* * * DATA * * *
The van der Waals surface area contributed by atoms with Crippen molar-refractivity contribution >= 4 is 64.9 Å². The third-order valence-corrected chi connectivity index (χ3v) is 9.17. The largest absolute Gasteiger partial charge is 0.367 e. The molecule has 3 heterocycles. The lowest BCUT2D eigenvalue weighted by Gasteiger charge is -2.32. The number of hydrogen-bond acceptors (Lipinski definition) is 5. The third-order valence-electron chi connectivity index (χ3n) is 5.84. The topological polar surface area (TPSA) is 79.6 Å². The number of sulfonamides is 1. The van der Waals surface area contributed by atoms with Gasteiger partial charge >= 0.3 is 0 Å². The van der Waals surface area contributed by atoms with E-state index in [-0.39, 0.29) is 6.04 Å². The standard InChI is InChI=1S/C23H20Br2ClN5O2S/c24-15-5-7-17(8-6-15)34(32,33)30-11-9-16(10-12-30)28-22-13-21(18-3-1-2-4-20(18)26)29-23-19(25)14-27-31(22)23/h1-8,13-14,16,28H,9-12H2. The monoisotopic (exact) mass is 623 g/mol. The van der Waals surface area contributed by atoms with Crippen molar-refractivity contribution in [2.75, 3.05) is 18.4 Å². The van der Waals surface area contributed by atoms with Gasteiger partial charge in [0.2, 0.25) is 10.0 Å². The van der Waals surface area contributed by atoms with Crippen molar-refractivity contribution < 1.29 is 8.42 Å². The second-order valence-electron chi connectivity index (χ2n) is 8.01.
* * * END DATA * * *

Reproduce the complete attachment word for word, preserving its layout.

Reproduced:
The van der Waals surface area contributed by atoms with Crippen molar-refractivity contribution >= 4 is 64.9 Å². The third-order valence-corrected chi connectivity index (χ3v) is 9.17. The largest absolute Gasteiger partial charge is 0.367 e. The molecule has 3 heterocycles. The lowest BCUT2D eigenvalue weighted by Gasteiger charge is -2.32. The number of hydrogen-bond acceptors (Lipinski definition) is 5. The third-order valence-electron chi connectivity index (χ3n) is 5.84. The topological polar surface area (TPSA) is 79.6 Å². The number of sulfonamides is 1. The van der Waals surface area contributed by atoms with Gasteiger partial charge >= 0.3 is 0 Å². The van der Waals surface area contributed by atoms with E-state index in [-0.39, 0.29) is 6.04 Å². The standard InChI is InChI=1S/C23H20Br2ClN5O2S/c24-15-5-7-17(8-6-15)34(32,33)30-11-9-16(10-12-30)28-22-13-21(18-3-1-2-4-20(18)26)29-23-19(25)14-27-31(22)23/h1-8,13-14,16,28H,9-12H2. The monoisotopic (exact) mass is 623 g/mol. The van der Waals surface area contributed by atoms with Crippen molar-refractivity contribution in [2.75, 3.05) is 18.4 Å². The van der Waals surface area contributed by atoms with Gasteiger partial charge in [0.2, 0.25) is 10.0 Å². The van der Waals surface area contributed by atoms with Crippen molar-refractivity contribution < 1.29 is 8.42 Å². The second-order valence-electron chi connectivity index (χ2n) is 8.01.